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Feature Articles : Feb 15, 2006 ( )
Target Identification Methods Advance
Reflection on the Next Wave of R&D!--h2>
Spring is coming, and GENs thoughts have turned to target identification and the IBC confabs that will coincide with the vernal equinox. Screening to Analysis will offer talks and panels about advancing targets from discovery to lead optimization to preclinical development. Targeting Metabolic Syndrome will examine new developments in drug targets, disease phenomena, and clinical intervention. More information about the conferences can be found at www.ibclifesciences.com, but read on for a preview of some of the presentations.
Antisense is an important technology for drug discovery and development. It is broadly used by the pharmaceutical industry as a tool for functional genomics to discover and develop highly specific drugs for a wide range of diseases. Cumulative clinical and preclinical data suggest that antisense technology has the potential to create a new sector of the pharmaceutical industry.
Using advanced antisense chemistries, Isis Pharmaceuticals (www.isispharm.com) has evaluated more than 15 targets involved in intermediary lipid metabolism, of which DGAT2 has emerged as an exciting therapeutic target. Antisense reduction of DGAT2 expression in liver and fat, reduced hyperlipidemia, hepatic steatosis, and also caused a marked improvement in insulin sensitivity in obese, insulin-resistant rodents. Thus, DGAT2 antisense therapy may provide a novel approach for treatment of metabolic disorders.
We look for targets that are not readily amenable to the small molecule approach, says Sanjay Bhanot, M.D., Ph.D., program leader, metabolic diseases program, and executive director, antisense drug discovery. Beyond in vitro validation, our antisense drugs also allow us to evaluate pathways in vivo, an approach that is attractive for drug discovery and development.
Antisense inhibitors can be used to identify what a gene does and whether a specific gene is a good drug target. The characteristics of our antisense technology make it an ideal tool for functional genomics, Dr. Bhanot explains. It is rapid, highly specific in that it reduces the expression of a single gene, broadly applicable in that it works in cultured cells, animals, and man, and versatile in that it can reduce any gene of interest including transcription factors and adaptor proteins.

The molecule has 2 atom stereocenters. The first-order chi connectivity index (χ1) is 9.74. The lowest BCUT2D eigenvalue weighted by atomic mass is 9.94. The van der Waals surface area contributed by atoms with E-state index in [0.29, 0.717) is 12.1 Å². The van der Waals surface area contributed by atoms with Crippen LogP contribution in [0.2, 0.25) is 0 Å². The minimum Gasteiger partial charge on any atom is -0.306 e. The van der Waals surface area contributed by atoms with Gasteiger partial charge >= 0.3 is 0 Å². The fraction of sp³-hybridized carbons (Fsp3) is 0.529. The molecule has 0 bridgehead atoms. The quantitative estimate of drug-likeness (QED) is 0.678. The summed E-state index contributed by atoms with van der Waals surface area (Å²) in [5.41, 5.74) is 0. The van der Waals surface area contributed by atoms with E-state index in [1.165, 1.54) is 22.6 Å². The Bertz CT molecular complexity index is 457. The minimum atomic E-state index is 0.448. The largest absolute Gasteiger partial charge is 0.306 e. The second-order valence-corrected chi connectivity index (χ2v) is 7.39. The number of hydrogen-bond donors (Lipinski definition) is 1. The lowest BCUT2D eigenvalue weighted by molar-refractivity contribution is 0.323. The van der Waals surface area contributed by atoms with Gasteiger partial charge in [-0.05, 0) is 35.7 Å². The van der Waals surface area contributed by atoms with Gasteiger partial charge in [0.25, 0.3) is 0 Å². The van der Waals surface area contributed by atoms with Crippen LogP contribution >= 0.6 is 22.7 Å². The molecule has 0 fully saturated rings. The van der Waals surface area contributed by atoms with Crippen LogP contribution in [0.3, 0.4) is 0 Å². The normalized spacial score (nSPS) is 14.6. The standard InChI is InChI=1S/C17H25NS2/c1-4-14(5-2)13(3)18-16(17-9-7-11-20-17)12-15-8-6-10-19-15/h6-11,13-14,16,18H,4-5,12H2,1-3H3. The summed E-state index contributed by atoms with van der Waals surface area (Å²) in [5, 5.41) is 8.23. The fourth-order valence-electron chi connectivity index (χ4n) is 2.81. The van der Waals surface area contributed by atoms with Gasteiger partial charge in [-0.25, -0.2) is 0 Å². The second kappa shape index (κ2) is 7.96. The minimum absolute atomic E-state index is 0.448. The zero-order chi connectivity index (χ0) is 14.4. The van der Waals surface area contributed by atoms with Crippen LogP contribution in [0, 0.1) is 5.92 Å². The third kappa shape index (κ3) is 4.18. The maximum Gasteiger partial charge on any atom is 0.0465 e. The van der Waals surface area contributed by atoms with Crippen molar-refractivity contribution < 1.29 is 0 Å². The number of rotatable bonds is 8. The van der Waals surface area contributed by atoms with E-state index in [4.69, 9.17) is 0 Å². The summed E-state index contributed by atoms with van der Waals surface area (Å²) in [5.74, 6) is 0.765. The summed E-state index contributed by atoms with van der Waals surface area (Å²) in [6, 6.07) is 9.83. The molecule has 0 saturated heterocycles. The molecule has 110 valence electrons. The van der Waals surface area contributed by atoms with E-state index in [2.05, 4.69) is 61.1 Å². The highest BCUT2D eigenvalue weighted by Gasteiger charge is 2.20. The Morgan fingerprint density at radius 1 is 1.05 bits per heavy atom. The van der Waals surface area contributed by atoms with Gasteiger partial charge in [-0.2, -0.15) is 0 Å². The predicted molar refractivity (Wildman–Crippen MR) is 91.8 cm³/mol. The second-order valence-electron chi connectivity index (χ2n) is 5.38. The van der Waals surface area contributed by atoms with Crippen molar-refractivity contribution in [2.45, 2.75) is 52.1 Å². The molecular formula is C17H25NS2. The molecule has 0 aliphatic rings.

The use of antisense technology to identify the role of genes is simply the first step in Isis drug discovery process, Dr. Bhanot adds. Because our antisense drugs have similar pharmacokinetic properties, we can rapidly progress our drugs from lead identification to early clinical trials, an advantage that is very valuable in drug development.
RNAi-based screens on cell types relevant to metabolic disease have been highly productive in identifying potential drug targets. siRNA reagents used in high-throughput mode have been particularly useful in screening large sets of genes. This approach provided numerous interesting hits and in combination with recently developed in vivo validation techniques, revealed novel drug targets for diabetes and obesity at CytRx Laboratories (www.cytrx.com).
We focus mostly on using RNAi technologies to identify new targets and develop small molecule and RNAi therapeutics against novel targets, notes Harold M. Wright, Ph.D., director of biology.
CytRx Labs uses a genomic- and proteomic-based drug discovery approach that leverages RNAi to swiftly screen and identify key drug targets and pathways in obesity and type 2 diabetes, Dr. Wright says. This approach has really streamlined the drug development process for us. But, we are a small company and we are not going to be able to pursue every hit we get.
Iterative Focused Screening
An alternative approach to high-throughput screening (HTS) is to apply iterative focused screening (IFS) for instances where targets do not permit an HTS campaign, a method practiced by Merck Frosst Canada (www.merckfrosst.com).
The rationale is to use a small subset of postulated actives, enriched with inactives and Random Forest, a statistical modeling tool, to select a biased test set of molecules from a large compound library. This results in higher quality data by testing samples at three doses followed by confirmation of actives before the next round of IFS.
Were one of the smallest Merck basic research sites in the world but we are still 200 scientists strong, notes Christine Brideau, senior research fellow, biochemistry and molecular biology. We have our own internal drug discovery programs here. We develop HTS assays and perform most of the screening except for ultrahigh-throughput screening, as this is centralized in the U.S. At IBC we will explain how our methodology came about. When you are doing high-throughput screening, you are randomly screening compounds. The more you do, the more likely you are to find a hit. But, how many do you need to test to get results?
Our method rapidly identifies true hits and is more successful than others to reduce the number of screening iterations and test samples. Results from two examples of IFS will be shown at IBC and compared with real HTS data to demonstrate how our approach increases the hit rate and is successful in identifying novel lead structures.